Rosalyn Campbell, 63, a nanny sheltering in the library’s shadow, said she studies the movement of light as if reading a sundial, threading paths shaded by buildings to cool spots under trees and playgrounds with sprinklers. One of her charges, Siya, 9, shouted out her own solution: “Water guns and water balloons!”
Ehab Salem, 46, an Egyptian immigrant, had fewer options. To capture foot traffic at the Brooklyn Museum, his halal food cart stood in direct sunlight. He worked over blue-hot gas flames and a sizzling fryer, barely cooled by a grease-covered fan the diameter of a basketball.
“I drink a lot of water; I have a small fan,” he said. “I am good.”
Kemoy Walker, 30, prepared a hydration system for his day repairing washer-dryers. The night before, he put six water bottles in his freezer — “one bottle for each job.” By midday he was in Flatbush with two empties on the seat of his service van. A thawing bottle occupied the cup holder. The last three lay in the not-that-cool shade of the dashboard.
“It’s OK when you’re in the van,” he said, wiping his brow. “When I come out, it’s a whole different situation.”
Across town, the high-noon sun glinted off orange lifeguard umbrellas and electric-blue water at the Highbridge Pool. Whistles and shrieks echoed Hannah Grier’s nephews, Maddox Diaz, 4, Alex Diaz, 10, and Nicholas Williams leaped and played in the huge public pool in Washington Heights. Ms. Grier, 44, said that each morning that she wakes up to another sweltering heat-wave day, she activates the emergency heat plan she has followed since childhood.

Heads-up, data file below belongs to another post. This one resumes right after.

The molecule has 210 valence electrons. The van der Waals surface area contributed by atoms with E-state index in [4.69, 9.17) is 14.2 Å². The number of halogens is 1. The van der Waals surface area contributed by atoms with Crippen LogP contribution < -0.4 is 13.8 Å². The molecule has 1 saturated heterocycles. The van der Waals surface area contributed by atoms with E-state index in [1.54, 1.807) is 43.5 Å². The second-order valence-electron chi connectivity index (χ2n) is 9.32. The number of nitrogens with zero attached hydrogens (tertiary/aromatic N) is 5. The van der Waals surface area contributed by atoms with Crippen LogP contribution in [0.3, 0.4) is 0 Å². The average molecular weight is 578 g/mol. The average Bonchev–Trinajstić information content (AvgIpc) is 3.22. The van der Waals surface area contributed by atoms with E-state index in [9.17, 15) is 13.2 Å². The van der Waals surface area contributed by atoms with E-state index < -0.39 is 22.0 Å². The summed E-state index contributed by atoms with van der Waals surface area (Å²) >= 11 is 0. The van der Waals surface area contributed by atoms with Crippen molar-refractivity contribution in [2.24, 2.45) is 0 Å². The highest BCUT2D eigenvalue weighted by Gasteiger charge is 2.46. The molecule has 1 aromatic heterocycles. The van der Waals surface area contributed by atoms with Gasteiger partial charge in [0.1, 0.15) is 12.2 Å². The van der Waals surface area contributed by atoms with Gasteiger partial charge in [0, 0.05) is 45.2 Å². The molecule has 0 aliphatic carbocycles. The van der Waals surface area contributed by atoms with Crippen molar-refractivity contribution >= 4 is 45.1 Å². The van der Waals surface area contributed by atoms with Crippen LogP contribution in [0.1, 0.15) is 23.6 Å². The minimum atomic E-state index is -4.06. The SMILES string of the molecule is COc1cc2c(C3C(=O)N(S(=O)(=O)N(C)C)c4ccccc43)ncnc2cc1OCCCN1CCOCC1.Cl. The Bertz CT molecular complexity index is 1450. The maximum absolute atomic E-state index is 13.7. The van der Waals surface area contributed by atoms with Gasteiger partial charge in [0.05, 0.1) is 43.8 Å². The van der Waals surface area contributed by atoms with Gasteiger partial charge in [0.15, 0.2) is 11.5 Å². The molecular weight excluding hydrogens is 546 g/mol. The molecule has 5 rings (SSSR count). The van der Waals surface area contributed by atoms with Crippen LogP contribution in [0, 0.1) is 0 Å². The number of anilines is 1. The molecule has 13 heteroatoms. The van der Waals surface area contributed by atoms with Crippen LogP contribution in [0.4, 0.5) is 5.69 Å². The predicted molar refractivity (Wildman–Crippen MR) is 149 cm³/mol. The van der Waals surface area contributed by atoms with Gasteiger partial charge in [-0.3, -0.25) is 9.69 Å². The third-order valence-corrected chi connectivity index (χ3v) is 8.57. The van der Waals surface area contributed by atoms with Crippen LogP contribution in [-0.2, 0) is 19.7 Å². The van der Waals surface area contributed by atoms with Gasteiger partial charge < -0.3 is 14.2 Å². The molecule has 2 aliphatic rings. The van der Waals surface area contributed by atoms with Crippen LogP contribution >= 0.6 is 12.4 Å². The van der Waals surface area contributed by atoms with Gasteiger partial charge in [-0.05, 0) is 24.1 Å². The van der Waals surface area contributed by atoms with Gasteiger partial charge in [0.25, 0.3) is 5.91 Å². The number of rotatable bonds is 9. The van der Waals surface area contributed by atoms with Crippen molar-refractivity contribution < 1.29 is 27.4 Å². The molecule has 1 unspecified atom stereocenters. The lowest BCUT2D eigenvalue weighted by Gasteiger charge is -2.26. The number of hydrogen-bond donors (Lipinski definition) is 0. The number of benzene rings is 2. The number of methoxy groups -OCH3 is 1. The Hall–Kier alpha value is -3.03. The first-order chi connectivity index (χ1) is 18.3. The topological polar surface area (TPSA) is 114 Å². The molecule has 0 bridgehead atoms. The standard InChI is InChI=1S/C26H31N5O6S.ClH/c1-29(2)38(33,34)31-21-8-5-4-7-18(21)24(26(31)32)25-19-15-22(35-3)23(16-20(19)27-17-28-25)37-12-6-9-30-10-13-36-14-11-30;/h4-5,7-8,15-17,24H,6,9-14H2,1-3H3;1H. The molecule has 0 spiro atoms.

“Breakfast, pool, breakfast, pool, breakfast, pool,” she said.
One lifeguard, Anthony Almonte, worried that his 31st summer at the pool could be tough, with the deep end closed because of a lifeguard shortage and the baby pool being renovated.
“This one is really going to be bad,” he said.
But Loraine Villegas, working on her tan, saw good news in the crowds after three years of pandemic life.
“Everyone is more together this year,” she said. “Being able to live every day.”
The temperature was still in the 90s as evening approached, and heat waves are most dangerous without nighttime cooling.
But two open fire hydrants relieved neighbors in the Foxhurst section of the Bronx. A tire around each base held a board angled to arc the spray over the street, a system devised by Merlin Flow, whose tire business is nearby.
“I made it for everyone,” Mr. Flow, 34, said in Spanish. “For everyone to stay cool.”
Drenched, Ana Rivera, 33, and her two small children giggled and splashed. Mauro Zambom, 28, washed his car in the spray, after a day making 200 FedEx deliveries in an un-air-conditioned truck.
“I have to pay rent,” he said.
Bathers at Marcus Garvey Pool in Harlem were pleasantly surprised to find hours extended until 8 p.m. Terry Chan, 44, a commercial mover, brought his children for a break from fighting over the air-conditioner and sluicing themselves with water.
“My house is always flooded,” he said.
At sunset, families sought a waterside breeze by the Hudson River, especially after ConEd’s warning to limit use of air-conditioning to avoid blackouts. Damian Pieter, 43, had walked for three hours with his children, their mouths a garish Popsicle blue, but would not go home until darkness made their apartment bearable.
After dark, young men played basketball in the basement of the Manhattanville Community Center, one of scores of city cooling centers. Despite faulty air-conditioning, fans kept the court usable.
“Fan, cold water, no stress,” is how Charles Buckner, 20, a teacher there, beats the heat.
But he planned one more trick: a nocturnal visit to his classroom upstairs. “The AC is blasting there,” he said.
Matthew Sedacca contributed reporting.